The use of biosensors in agriculture has been a major development of human civilization, including the production of crops and raising livestock to achieve people's sustainable goals for food. Pathogens have been recognized as one of the major factors leading to a reduction in beneficial food production. Hence there is a need to eliminate the effects of pathogens.
The traditional method of detecting pathogens is time-consuming and costly for farmers. The most common methods for the detection of pathogens in agriculture and food sectors are polymerase chain reaction (PCR), culture and colony counting, immunology based method, hand-held immuno-chromatographic assays (HHIA). Despite the real need to obtain analytical results in the shortest possible time, these traditional methods of detecting bacterial infections can take up to 7 to 8 days. This has spurred researchers' efforts for the advent of a new technology called biosensors. In 1956, Leland C. Clark Jr. invented the first true biosensor to detect oxygen, hence he is called “father of the biosensor".
Biosensor is a compact analytical instrument used to analyze, detect and record biological data using electric current. It is designed to generate discrete or continuous digital electronic signals. The device consists of a transducer and a material containing a biologically active element or enzyme, nucleic acid and an antibody that allows the analysis to be detected by specific interactions. The applications of biosensors mostly include the investigation of ecological pollution control in both agriculture and food sector. This instrument is mainly used in agricultural fields and food industries to determine the concentration of chemical and other organic substances. The major objectives of biosensors are quality of life, disease detection, environmental and soil pollution reduction and monitoring. The main characteristics of biosensors are sensitivity, cost, reproducibility and stability. The biosensor enhances product safety and reduces cost and assay-time.
Biosensor technology is the powerful alternative to conventional analytical technique, harnessing the specificity and sensitivity of biological systems in small and low cost devices. The application of biosensors can be used efficiently to sense a variety of fertilizers, pesticides, herbicides, pathogens, moisture and soil pH. Simultaneous appropriate and controlled use of biosensors can support sustainable agriculture to increase crop productivity.
Biosensors Uses in Agriculture
Agriculture includes the production of crops and the rearing of livestock. These elements play a major role in our daily life. These products have always been disposed of for harm in the form of insects and diseases. Therefore, there is a need for early detection in agriculture to prevent crop diseases, pest damage, weed infestation, water shortage or surplus, flood management and crop nutrition measures and plant population etc. The agriculture industry has been dependent for a long time. On human expertise for quality control. Biosensors are fast, reliable and accurate analytical instruments designed for the measurement of various components of agricultural samples. Therefore, biosensors can meet all the demands to accelerate the production of agricultural commodities. Based on the principle of converting biological signal into electronic signal, various types of biosensors apply it in agriculture.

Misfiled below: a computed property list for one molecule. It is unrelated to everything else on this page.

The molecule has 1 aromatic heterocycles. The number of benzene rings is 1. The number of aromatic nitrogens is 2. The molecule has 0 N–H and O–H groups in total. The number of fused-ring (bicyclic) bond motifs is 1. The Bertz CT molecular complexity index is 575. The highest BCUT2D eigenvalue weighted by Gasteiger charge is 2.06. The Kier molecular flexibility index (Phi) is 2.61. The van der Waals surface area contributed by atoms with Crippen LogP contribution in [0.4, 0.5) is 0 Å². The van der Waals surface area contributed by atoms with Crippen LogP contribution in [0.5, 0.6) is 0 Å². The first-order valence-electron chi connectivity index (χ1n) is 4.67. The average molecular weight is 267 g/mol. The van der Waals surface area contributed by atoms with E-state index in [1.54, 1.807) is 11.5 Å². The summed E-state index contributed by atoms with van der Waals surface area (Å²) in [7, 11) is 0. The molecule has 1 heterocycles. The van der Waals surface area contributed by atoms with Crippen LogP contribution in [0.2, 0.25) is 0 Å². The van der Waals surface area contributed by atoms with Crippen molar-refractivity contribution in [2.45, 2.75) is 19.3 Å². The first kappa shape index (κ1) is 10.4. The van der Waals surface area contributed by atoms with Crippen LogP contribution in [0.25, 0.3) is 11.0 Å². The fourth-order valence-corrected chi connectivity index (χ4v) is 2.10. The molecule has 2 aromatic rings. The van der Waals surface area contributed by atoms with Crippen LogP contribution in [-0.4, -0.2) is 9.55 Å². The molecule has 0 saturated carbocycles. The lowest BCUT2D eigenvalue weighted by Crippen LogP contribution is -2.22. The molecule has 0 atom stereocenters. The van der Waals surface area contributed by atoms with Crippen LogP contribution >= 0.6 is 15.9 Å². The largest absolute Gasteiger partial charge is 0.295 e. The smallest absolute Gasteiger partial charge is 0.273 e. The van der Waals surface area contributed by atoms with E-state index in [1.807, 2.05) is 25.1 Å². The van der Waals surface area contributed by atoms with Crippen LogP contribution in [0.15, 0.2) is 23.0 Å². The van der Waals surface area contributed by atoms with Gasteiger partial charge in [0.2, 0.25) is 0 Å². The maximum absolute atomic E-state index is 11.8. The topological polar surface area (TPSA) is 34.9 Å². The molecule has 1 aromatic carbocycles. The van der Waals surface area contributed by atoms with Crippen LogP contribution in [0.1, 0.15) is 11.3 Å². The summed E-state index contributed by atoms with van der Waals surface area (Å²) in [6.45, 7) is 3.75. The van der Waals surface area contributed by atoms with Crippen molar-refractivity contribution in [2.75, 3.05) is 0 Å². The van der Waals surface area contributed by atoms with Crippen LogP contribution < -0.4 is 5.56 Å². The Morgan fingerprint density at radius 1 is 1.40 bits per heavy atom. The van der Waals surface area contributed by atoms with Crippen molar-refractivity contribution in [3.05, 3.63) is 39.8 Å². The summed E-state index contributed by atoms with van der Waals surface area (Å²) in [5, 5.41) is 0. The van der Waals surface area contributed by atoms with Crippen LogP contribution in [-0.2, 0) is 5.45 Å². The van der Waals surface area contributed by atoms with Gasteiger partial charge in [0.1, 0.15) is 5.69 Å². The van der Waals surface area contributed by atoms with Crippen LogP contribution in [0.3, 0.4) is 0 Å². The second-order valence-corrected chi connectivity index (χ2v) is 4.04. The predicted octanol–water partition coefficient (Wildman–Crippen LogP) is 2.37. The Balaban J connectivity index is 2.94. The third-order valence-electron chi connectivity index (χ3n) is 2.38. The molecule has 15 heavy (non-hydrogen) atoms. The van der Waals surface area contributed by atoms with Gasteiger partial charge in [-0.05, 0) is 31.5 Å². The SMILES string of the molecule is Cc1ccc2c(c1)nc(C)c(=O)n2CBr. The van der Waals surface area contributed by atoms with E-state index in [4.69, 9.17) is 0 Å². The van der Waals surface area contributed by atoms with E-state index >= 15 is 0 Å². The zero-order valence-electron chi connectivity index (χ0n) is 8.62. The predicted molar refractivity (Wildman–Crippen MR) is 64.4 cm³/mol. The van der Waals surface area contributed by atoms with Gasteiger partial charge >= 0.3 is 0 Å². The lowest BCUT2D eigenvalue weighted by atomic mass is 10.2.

Types of Biosensors in Agriculture
There is an increasing need to measure the accuracy of soil, water and air due to greater public awareness of environmental issues and stricter legislative regulations. Biosensors capable of quickly detecting an organism are important in environmental monitoring pathogens. Biosensor types are classified on the basis of sensor devices and biological material. Some types are as follows:
? Electrochemical biosensor – It is a simple device which measures the measurement of electric current, ionic or by conductance changes conceded by bio electrodes.
? Whole cell biosensor – In this type, whole cell or organelles are used as a biological component. These cells are cheap and have a longer lifetime and less sensitive to inhibition,
pH and temperature variations.
? Amperometric biosensors – These are self-contained integrated devices based on the measurement of current resulting from the oxidation or reduction of electro active biological
? Potentiometric biosensors – This form of biosensors provides a logarithmic reply by means of a high energetic range
? Optical biosensor – This type detects how much light is produced or absorbed through the
Advantages of Biosensors in Agriculture
1. It gives specific and accurate readings.
2. It is easy to handle.
3. It can also measure non-polar molecules.
4. There is no need for continuous monitoring.
5. It is a sophisticated tool for detection and monitoring of phytopathogens.
Food losses due to crop infections from pathogens such as bacteria, viruses and fungi have been a persistent issue in agriculture for centuries around the world. Novel biosensors are needed for crop growth, harvesting and post-harvest losses as well as maximizing productivity and ensuring agricultural sustainability, enhanced disease detection and prevention in crops. The key features of biosensors are stability, cost, sensitivity and reproducibility. The need for rapid online and accurate sensing opens up opportunities for biosensors in many different agricultural sectors to perform in situ analysis of pollutants in crops and soil, to detect and identify infectious diseases in crops and livestock.